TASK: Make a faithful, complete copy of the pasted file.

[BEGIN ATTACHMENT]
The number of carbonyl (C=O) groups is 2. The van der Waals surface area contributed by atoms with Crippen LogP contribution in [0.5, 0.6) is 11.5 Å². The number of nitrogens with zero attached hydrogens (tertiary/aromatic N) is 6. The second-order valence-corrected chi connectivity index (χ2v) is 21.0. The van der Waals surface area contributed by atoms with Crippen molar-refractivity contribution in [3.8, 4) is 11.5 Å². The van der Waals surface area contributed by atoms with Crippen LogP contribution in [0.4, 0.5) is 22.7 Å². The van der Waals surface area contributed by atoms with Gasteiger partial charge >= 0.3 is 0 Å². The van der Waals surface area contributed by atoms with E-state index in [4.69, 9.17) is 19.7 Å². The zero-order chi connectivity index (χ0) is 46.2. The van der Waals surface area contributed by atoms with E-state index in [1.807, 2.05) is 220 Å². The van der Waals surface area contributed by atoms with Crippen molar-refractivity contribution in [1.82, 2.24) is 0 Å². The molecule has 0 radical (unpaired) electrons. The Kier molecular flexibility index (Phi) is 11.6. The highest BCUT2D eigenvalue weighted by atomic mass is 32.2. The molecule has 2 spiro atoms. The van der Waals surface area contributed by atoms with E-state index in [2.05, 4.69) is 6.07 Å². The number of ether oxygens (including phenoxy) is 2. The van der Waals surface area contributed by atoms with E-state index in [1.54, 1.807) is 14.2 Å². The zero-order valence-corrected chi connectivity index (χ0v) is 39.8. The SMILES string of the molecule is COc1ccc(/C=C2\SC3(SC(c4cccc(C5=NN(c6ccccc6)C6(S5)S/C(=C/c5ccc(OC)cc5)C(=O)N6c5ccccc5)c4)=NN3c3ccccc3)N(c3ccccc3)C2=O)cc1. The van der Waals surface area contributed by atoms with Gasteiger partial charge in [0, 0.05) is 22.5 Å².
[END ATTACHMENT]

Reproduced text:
The number of carbonyl (C=O) groups is 2. The van der Waals surface area contributed by atoms with Crippen LogP contribution in [0.5, 0.6) is 11.5 Å². The number of nitrogens with zero attached hydrogens (tertiary/aromatic N) is 6. The second-order valence-corrected chi connectivity index (χ2v) is 21.0. The van der Waals surface area contributed by atoms with Crippen molar-refractivity contribution in [3.8, 4) is 11.5 Å². The van der Waals surface area contributed by atoms with Crippen LogP contribution in [0.4, 0.5) is 22.7 Å². The van der Waals surface area contributed by atoms with Gasteiger partial charge >= 0.3 is 0 Å². The van der Waals surface area contributed by atoms with E-state index in [4.69, 9.17) is 19.7 Å². The zero-order chi connectivity index (χ0) is 46.2. The van der Waals surface area contributed by atoms with E-state index in [1.807, 2.05) is 220 Å². The van der Waals surface area contributed by atoms with Crippen molar-refractivity contribution in [1.82, 2.24) is 0 Å². The molecule has 0 radical (unpaired) electrons. The Kier molecular flexibility index (Phi) is 11.6. The highest BCUT2D eigenvalue weighted by atomic mass is 32.2. The molecule has 2 spiro atoms. The van der Waals surface area contributed by atoms with E-state index in [2.05, 4.69) is 6.07 Å². The number of ether oxygens (including phenoxy) is 2. The van der Waals surface area contributed by atoms with E-state index in [1.54, 1.807) is 14.2 Å². The zero-order valence-corrected chi connectivity index (χ0v) is 39.8. The SMILES string of the molecule is COc1ccc(/C=C2\SC3(SC(c4cccc(C5=NN(c6ccccc6)C6(S5)S/C(=C/c5ccc(OC)cc5)C(=O)N6c5ccccc5)c4)=NN3c3ccccc3)N(c3ccccc3)C2=O)cc1. The van der Waals surface area contributed by atoms with Gasteiger partial charge in [0, 0.05) is 22.5 Å².